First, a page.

20 March 2023
A journey through Lent 2023
with Samuel Johnson (27)
During Lent this year, I am taking time each morning to reflect on words by Samuel Johnson (1709-1784), the Lichfield-born lexicographer and writer who compiled the first authoritative English-language dictionary.
The Samuel Johnson Birthplace Museum in Lichfield recently displayed a beautiful portrait of Johnson’s step-daughter, Lucy Porter, showing Lucy as a child.
At the time the portrait was loaned to the museum, the museum curator, Jo Wilson, told the Lichfield Mercury that Lucy ‘was very close to Johnson, but also an interesting figure in Lichfield’s history as she often helped in the Breadmarket Street shop, and had Redcourt House built later in her life.’
Thomas Macaulay described Johnson’s wife Tetty as ‘a short, fat, coarse woman, painted half an inch thick, dressed in gaudy colours, and fond of exhibiting provincial airs and graces.’ Other largely negative and unsympathetic descriptions of Elizabeth come from the actor David Garrick, a former pupil of Johnson, and Johnson’s friend the actor and diarist Hester Thrale.
But Johnson was very fond of his wife. Born Elizabeth Jervis, Tetty first married Henry Porter (1691-1734) in 1715, and they became friends of Johnson in 1732. On first meeting him, she said to her daughter Lucy: ‘That is the most sensible man I ever met.’
They married in Saint Werburgh’s Church, Derby, in 1735. Her dowry of over £600 was invested in setting up Edial Hall, a private school at Edial, near Lichfield. After the school’s failure in 1737, Johnson moved to London, where she joined him later that year.
Although the couple went through difficult periods, their marriage was certainly tested throughout their life together, only to be proven at the very end that their love was infinite and true.
Elizabeth died at 63 in 1752. Her gravestone inscription in Bromley Churchyard says in Latin: Formosae, cultae, ingeniosae, piae, ‘Beautiful, elegant, talented, and dutiful.’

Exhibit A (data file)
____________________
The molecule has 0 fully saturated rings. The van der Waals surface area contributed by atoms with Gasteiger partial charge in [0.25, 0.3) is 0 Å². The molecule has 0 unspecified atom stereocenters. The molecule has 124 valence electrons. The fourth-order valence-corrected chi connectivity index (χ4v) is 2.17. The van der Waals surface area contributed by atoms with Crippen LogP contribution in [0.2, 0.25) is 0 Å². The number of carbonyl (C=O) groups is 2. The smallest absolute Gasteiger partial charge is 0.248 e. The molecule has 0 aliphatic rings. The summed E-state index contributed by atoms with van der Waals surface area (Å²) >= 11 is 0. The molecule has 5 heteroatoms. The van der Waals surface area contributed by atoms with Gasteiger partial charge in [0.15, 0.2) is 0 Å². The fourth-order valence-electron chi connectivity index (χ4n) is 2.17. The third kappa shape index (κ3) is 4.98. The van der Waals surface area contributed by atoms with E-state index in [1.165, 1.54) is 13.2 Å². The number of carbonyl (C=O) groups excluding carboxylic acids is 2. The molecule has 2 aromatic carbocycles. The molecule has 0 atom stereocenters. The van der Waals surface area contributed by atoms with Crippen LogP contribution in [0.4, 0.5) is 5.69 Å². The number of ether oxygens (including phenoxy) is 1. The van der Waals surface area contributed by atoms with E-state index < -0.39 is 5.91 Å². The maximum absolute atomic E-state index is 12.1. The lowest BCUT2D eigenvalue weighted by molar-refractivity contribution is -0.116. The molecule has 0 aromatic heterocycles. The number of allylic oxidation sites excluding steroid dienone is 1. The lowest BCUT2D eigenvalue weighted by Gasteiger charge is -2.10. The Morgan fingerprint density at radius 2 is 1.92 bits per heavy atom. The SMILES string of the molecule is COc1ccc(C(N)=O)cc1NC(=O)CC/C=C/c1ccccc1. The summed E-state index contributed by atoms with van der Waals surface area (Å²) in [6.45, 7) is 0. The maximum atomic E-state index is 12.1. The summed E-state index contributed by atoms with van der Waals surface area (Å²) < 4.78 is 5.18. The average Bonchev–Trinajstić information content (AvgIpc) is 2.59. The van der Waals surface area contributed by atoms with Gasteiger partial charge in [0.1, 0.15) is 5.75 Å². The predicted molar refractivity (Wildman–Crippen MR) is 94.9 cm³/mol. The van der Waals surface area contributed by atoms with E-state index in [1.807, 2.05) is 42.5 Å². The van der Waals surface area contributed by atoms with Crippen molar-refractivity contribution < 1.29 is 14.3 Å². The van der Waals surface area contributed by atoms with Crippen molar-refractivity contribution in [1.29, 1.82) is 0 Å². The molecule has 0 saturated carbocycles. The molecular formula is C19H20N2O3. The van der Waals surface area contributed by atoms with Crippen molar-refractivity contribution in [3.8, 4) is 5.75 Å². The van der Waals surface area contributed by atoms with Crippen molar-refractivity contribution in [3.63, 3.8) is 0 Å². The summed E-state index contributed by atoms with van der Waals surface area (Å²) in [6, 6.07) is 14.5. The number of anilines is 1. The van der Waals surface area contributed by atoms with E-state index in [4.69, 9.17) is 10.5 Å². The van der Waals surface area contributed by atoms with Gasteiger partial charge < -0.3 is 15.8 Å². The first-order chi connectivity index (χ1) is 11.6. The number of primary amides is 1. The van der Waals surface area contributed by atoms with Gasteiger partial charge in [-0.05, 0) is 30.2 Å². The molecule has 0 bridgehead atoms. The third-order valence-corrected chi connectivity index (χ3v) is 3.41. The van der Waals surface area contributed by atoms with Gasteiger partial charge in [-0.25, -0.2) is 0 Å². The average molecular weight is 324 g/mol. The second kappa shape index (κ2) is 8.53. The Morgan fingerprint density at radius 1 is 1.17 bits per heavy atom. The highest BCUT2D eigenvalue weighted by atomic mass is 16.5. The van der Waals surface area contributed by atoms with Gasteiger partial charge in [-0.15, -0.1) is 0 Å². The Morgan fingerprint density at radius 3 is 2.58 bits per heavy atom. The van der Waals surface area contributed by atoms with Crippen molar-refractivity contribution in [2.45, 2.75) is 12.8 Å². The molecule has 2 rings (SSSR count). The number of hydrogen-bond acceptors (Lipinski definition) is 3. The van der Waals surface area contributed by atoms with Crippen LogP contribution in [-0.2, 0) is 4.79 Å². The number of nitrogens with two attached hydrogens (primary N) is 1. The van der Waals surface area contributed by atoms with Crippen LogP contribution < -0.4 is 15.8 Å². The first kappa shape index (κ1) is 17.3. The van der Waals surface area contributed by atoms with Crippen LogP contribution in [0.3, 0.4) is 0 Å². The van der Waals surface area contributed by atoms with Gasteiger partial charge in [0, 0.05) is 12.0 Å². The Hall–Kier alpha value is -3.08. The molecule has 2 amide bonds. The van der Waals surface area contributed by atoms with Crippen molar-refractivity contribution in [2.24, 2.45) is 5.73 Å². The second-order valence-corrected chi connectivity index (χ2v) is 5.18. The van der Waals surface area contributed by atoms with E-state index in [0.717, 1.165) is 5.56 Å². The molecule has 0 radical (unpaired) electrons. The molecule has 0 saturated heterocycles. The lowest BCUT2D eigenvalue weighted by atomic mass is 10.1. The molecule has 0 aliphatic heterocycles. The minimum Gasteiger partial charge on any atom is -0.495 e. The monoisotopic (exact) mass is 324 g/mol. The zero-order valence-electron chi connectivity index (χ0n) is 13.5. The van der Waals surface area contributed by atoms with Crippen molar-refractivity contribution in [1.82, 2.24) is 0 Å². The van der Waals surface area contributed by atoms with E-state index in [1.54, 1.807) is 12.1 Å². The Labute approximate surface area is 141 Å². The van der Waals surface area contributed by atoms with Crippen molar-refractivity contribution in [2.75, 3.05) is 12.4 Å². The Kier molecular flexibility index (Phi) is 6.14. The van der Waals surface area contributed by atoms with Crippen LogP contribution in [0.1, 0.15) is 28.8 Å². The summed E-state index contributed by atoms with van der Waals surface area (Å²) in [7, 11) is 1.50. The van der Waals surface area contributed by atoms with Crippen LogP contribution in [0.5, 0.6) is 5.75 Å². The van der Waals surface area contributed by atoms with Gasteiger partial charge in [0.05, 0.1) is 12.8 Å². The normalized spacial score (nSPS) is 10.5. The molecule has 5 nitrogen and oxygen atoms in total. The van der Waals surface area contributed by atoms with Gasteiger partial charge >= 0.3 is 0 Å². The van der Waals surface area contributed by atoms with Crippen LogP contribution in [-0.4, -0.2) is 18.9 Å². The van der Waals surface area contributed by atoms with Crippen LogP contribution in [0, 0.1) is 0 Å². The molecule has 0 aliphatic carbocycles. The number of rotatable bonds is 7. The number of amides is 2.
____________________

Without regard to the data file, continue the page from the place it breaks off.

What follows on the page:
The full inscription reads:
Hic conduntur reliquiae Elizabethae, Antiqua JARVISIORUM gent Peatlingae, apud Leicestrienses ortae; Formosae, cultae, ingeniosae, piae, Uxoris, primis nuptiis, Henrici PORTER, Secundis, Samuelis JOHNSON: Qui multum amatam diuque defletam Hoc lapide contexit Obiit Londini, Mense Mart, A.M. MDCCLIII.
The inscription mistakenly gives the year of her death as 1753.
Some years after her death, Johnson prayed in these words:
Almighty God, sanctify unto me the reflections and resolutions of this day. Let not my sorrow be unprofitable; let not my resolutions be in vain. Grant that my grief may produce true repentance, so that I may live and please thee … Grant me that the loss of my wife may teach me the true use of the blessings which are yet left me, and that however bereft of worldly comforts, I may find peace and refuge in thy service … May my affliction be sanctified, and that remembering how much every day brings me nearer to the grave, I may every day purify my mind and amend my life, by the assistance of thy Holy Spirit, till at last I shall be accepted by Thee, for Jesus sake. Amen.
In 1764, 12 years after his wife’s death, Johnson wrote in a diary:
Having before I went to bed composed the foregoing meditation and the following prayer, I tried to compose myself but slept unquietly. I rose, took tea, and prayed for resolution and perseverance. Thought on Tetty, dear poor Tetty, with my eyes full.
Johnson wrote an extended sermon for his wife, describing her vivacious character; although this was not published until after his death in 1788.
When Johnson died, he left Tetty’s wedding ring to his servant Francis Barber, who had the ring enamelled then gave it to his wife as a ring of mourning. This beautiful ring is on display in a small elegant box in the ‘London Life’ room in Samuel Johnson Birthplace and Museum in Lichfield.
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